Residential lending steadies, commercial stays slow

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The biggest benefit of last fall’s Troubled Asset Recovery Program was that financial companies like Countrywide, Bank of America, Citigroup and Wells Fargo increased their quarterly residential mortgage business by $134 million, according to the Treasury Department.

Even monthly loan originations jumped.

Mortgages, home equity lines of credit and other consumer loans increased during March, but increases in both mortgages and other consumer loans remained lower than February’s totals.

The trend appears to be trickling into the Pikes Peak region as well.

During March, El Paso and Teller counties saw single family home sales volume increase by 25 percent from March to April and condominium sales rose about half a percent. As a result, new mortgage activity represents close to 50 percent of overall residential lending, up from 40 percent earlier this year.   

The news wasn’t as positive from commercial mortgage companies or from purchasers of mortgage-backed securities.
The commercial real estate sector saw continued poor market conditions in March along with general caution by businesses. While commercial loan balances at the 21 banks were up slightly, banks reported that demand for such loans remained well below normal levels, as businesses are focusing on strengthening their balance sheets, reserving for future losses and downsizing.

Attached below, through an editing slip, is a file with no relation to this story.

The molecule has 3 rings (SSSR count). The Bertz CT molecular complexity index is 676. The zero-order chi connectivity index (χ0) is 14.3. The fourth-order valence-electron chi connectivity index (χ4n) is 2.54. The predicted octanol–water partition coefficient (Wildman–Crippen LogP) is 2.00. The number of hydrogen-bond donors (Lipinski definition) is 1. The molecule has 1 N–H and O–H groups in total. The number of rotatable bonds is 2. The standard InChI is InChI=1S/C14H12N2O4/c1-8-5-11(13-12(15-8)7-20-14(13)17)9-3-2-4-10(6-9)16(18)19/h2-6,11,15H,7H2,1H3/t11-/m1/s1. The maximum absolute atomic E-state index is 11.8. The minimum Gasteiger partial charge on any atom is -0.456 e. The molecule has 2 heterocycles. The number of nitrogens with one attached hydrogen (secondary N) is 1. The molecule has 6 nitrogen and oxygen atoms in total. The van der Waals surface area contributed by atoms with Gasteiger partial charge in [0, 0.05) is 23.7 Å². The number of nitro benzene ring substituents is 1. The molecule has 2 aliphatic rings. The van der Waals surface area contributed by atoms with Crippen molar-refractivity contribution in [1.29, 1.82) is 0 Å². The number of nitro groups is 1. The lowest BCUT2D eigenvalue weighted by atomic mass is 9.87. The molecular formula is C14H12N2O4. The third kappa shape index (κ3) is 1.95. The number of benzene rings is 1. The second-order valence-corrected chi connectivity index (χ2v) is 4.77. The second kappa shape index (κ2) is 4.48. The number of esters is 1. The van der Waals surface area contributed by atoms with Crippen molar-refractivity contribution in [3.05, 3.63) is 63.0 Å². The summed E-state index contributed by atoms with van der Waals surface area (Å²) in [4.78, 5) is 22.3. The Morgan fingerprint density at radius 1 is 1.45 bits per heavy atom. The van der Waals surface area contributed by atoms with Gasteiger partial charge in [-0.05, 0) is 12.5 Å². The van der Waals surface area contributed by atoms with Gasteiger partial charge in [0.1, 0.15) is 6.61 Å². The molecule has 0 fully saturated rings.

In addition, this general lower level of demand for new loans reflected a growing surplus of vacant space in the market, as firms have downsized and office buildings sit empty.

Under TARP, the top 21 recipients of Treasury investments covered by the Capital Purchase Program reported $311.5 billion in mortgage originations during the first quarter, according to the U.S. Treasury.

Funding of new mortgages, home equity lines of credit and soared from $177.9 billion in the fourth quarter.

Volume included $298.1 billion in first-mortgage production and $13.2 billion in home-equity, line-of-credit activity.